Bush administration attorney Jay Bybee, now a judge on the Ninth Circuit Court of Appeals serving a lifetime appointment, crafted legal justifications for torture after intelligence officials began to adapt techniques already deemed illegal by U.S. and international law, according to a report released Tuesday evening by the Senate Armed Services Committee.
The 232-page report leaves no doubt that the interrogation techniques were torture and were long known to be illegal. The Bush administration's program of torture was "reverse engineered," in the words of Richard Shiffrin, the general counsel for intelligence for the Department of Defense in 2002, from communist Chinese techniques designed to elicit false confessions. In that respect, the program worked well, as tortured detainees told officials whatever they could think of and sent CIA agents chasing bogus tips around the globe, according to press reports.
The program that the torture was developed from was known as Survival Evasion Resistance and Escape (SERE). The purpose of SERE was to teach American soldiers to resist torture - not to establish a set of practices to torture detainees.
SERE was run by the Joint Personnel Recovery Agency (JPRA). One JPRA instructor told the committee that the set of techniques in the program, such as waterboarding, were "based on illegal exploitation...of prisoners over the last 50 years."
On August 1, 2002, Bybee signed two memos that purported to justify the torture, arguing that for it to be torture it "must inflict pain that is difficult to endure," using as examples "serious physical injury, such as organ failure." His second memo, released after the report was finished, justified specific acts of torture that had been deemed illegal for the past 50 years by U.S. and international law. The report was embargoed until Tuesday night.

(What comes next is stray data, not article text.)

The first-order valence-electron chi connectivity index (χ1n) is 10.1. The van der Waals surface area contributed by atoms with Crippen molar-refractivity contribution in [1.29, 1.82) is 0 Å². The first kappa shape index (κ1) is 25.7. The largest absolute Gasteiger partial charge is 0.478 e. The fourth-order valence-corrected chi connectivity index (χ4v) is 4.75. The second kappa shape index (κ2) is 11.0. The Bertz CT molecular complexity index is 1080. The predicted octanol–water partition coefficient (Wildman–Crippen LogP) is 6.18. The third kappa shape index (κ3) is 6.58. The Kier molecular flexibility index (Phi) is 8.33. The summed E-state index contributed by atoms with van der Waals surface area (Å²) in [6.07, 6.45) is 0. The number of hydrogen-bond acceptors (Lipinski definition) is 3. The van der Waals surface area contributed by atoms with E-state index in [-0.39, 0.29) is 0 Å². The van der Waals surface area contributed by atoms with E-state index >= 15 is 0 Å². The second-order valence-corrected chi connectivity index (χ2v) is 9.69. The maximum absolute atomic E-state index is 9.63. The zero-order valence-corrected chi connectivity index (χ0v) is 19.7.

Much of the abuse disclosed in the committee's report had previously been made public by either the International Committee of the Red Cross, news reports or in books such as Jane Mayer's "Dark Side". But the committee report demonstrates how torture was first justified by the White House for Guantanamo detainees, but then spread by official edict to Afghanistan and Iraq - even after the authority to torture was rescinded for Guantanamo agents. The Bush administration had argued that the Geneva Conventions didn't apply in Afghanistan, but never tried that argument in Iraq. Still, the torture memos written for Guantanamo, where international law was unilaterally suspended, were used, the report shows, to legally justify torture in Iraq.
Simply deeming illegal acts to be legal does not, of course, make them legal. Rep. Jerry Nadler (D-N.Y.), in arguing for Bybee's impeachment, says that the purpose of the memos was not to give an honest legal analysis, but to deem legal behavior that is clearly illegal in order to encourage that illegal activity. The charge, says Nadler, would be something along the lines of conspiracy to abet torture.
House Judiciary Committee Chairman John Conyers Jr. (D-Mich.) announced Tuesday he would hold a hearing looking into the role Bush administration lawyers played in justifying torture. Some lawyers, Conyers told the Huffington Post, were engaged in honest analysis of the law. Others, he said, were simple law breakers.
"There are some who tried to do a get-out-of-jail-free card. Obviously, there are some that that's all they were thinking," said Conyers, declining to name specific names, citing his upcoming hearings.
But he has a few in mind. "We're coming after these guys," he said.